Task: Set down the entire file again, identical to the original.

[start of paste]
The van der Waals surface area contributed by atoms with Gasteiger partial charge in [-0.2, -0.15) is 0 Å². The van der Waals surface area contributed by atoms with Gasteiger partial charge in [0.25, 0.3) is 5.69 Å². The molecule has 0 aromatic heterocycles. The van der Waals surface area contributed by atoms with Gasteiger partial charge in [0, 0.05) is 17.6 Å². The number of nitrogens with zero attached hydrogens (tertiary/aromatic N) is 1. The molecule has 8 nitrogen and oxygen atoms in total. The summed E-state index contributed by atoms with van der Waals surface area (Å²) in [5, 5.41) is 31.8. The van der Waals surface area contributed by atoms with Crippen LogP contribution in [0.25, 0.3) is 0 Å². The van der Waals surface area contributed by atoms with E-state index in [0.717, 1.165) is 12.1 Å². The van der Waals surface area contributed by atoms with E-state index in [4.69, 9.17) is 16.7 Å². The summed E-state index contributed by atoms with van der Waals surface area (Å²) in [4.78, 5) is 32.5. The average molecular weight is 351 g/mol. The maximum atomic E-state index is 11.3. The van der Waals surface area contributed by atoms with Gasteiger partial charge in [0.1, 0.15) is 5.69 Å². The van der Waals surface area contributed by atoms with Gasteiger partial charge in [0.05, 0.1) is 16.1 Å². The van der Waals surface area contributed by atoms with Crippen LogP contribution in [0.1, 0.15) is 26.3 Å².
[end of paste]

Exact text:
The van der Waals surface area contributed by atoms with Gasteiger partial charge in [-0.2, -0.15) is 0 Å². The van der Waals surface area contributed by atoms with Gasteiger partial charge in [0.25, 0.3) is 5.69 Å². The molecule has 0 aromatic heterocycles. The van der Waals surface area contributed by atoms with Gasteiger partial charge in [0, 0.05) is 17.6 Å². The number of nitrogens with zero attached hydrogens (tertiary/aromatic N) is 1. The molecule has 8 nitrogen and oxygen atoms in total. The summed E-state index contributed by atoms with van der Waals surface area (Å²) in [5, 5.41) is 31.8. The van der Waals surface area contributed by atoms with Crippen LogP contribution in [0.25, 0.3) is 0 Å². The van der Waals surface area contributed by atoms with E-state index in [0.717, 1.165) is 12.1 Å². The van der Waals surface area contributed by atoms with E-state index in [4.69, 9.17) is 16.7 Å². The summed E-state index contributed by atoms with van der Waals surface area (Å²) in [4.78, 5) is 32.5. The average molecular weight is 351 g/mol. The maximum atomic E-state index is 11.3. The van der Waals surface area contributed by atoms with Gasteiger partial charge in [0.1, 0.15) is 5.69 Å². The van der Waals surface area contributed by atoms with Gasteiger partial charge in [0.05, 0.1) is 16.1 Å². The van der Waals surface area contributed by atoms with Crippen LogP contribution in [0.1, 0.15) is 26.3 Å².